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Lung

, Volume 196, Issue 3, pp 315–319 | Cite as

Effect of 6-min Walk Test on pro-BNP Levels in Patients with Pulmonary Arterial Hypertension

  • Vikas Pathak
  • Robert Aris
  • Brian C. Jensen
  • Wei Huang
  • Hubert James Ford
PULMONARY HYPERTENSION
  • 185 Downloads

Abstract

Background

Plasma pro-BNP (brain natriuretic peptide) levels are often elevated in response to right ventricular (RV) volume and pressure overload, parameters potentially affected by exercise. Plasma pro-BNP levels change in association with long-term changes in pulmonary hemodynamics, thereby serving as a potential biomarker in pulmonary arterial hypertension (PAH). The 6-min Walk Test (6MWT) and pro-BNP level are often checked in a single office visit. There is no universal standard for measuring Pro-BNP levels relative to the timing of the 6MWT. Based on the studies in normal subjects indicating that pro-BNP levels changes after exercise, we hypothesized that the pro-BNP might rise after the 6MWT in PAH patients, potentially impacting clinical decisions.

Methods

Patients at our center with WHO Group 1 PAH on active therapy at a stable dose for 30 days or more were enrolled. After resting the patient for 30 min, blood was drawn for baseline pro-BNP and a 6MWT was performed. Pro-BNP levels were drawn immediately after the 6MWT and 1 and 2 h later. Pro-BNP was measured using a commercially available ELISA kit. The levels before exercise and after exercise were compared using student’s paired t tests.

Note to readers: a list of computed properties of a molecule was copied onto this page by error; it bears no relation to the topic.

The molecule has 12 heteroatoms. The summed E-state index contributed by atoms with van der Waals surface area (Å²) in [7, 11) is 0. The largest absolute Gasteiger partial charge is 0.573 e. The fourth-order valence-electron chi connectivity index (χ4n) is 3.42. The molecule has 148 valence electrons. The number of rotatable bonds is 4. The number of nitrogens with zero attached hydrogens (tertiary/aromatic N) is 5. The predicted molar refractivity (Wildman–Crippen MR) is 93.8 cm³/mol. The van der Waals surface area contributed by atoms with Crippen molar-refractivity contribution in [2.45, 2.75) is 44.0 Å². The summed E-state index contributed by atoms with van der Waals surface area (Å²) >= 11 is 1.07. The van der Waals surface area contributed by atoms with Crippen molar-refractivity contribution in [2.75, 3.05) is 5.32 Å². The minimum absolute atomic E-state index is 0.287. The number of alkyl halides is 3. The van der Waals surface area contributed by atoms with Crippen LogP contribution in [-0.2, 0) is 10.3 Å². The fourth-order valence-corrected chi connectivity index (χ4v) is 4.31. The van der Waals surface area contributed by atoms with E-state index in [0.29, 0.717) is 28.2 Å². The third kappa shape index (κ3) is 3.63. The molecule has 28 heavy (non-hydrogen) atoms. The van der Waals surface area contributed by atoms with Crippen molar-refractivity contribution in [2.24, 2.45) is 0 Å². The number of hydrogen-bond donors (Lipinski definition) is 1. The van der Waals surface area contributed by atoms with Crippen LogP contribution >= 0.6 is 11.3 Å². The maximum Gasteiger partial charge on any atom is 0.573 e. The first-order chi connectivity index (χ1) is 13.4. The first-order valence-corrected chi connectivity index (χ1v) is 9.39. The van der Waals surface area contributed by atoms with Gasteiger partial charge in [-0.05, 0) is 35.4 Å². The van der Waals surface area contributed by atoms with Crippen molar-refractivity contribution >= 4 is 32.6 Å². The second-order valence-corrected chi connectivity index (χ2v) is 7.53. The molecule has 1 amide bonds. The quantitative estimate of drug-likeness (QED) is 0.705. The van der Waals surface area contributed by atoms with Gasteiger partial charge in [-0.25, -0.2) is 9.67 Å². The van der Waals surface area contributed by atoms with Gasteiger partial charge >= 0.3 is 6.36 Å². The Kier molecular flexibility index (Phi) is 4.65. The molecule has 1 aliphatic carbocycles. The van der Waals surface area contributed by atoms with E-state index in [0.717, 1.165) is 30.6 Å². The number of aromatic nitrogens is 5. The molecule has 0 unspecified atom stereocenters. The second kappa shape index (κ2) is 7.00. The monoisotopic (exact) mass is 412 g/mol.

Results

There were 17 females and 3 male subjects. The mean age was 53 ± 11 years. Seven patients had systemic lupus erythematosus-related PAH, six had idiopathic PAH, three had scleroderma, three had portopulmonary hypertension, and one had HIV-related PAH. The mean PA pressure was 50 ± 15 mmHg with a mean pulmonary vascular resistance of 10 ± 4 Wood units. The majority of the patients were on multimodality PAH therapy, including parenteral prostacyclins. Mean 6MWT distance was 377 ± 140 m. In 14/20 patients, the pro-BNP level increased immediately after the 6MWT; in 12/20 patients, the pro-BNP level was elevated at 1 h post exercise. In the majority of the patients, the pro-BNP fell to baseline 2 h post 6MWT.

Conclusion

There appears to be a trend of pro-BNP level increasing immediately after exercise and continuing to be elevated at 1 h. Pro-BNP levels then return to baseline at 2 h post 6MWT.

Keywords

Pulmonary hypertension Pro-BNP Six-min walk test 

Notes

Author Contributions

VP: Study design, conducted the study, data collection, manuscript preparation. RA: Study design, manuscript preparation. BJ: Running the samples, manuscript preparation. WH: Running the samples, manuscript preparation. HJF: Study design, patient identification, manuscript preparation.

Funding

This study was funded by Division of pulmonary and critical care medicine, University of North Carolina at Chapel Hill.

Compliance with Ethical Standards

Conflict of interest

The authors report no real or potential conflict of interest.

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Copyright information

© Springer Science+Business Media, LLC, part of Springer Nature 2018

Authors and Affiliations

  1. 1.Division of Pulmonary and Critical Care Medicine, Department of MedicineWakeMed Health and HospitalsRaleighUSA
  2. 2.Division of Pulmonary and Critical Care Medicine, Department of MedicineUniversity of North CarolinaChapel HillUSA
  3. 3.Division of Cardiology and UNC McAllister Heart InstituteUniversity of North CarolinaChapel HillUSA

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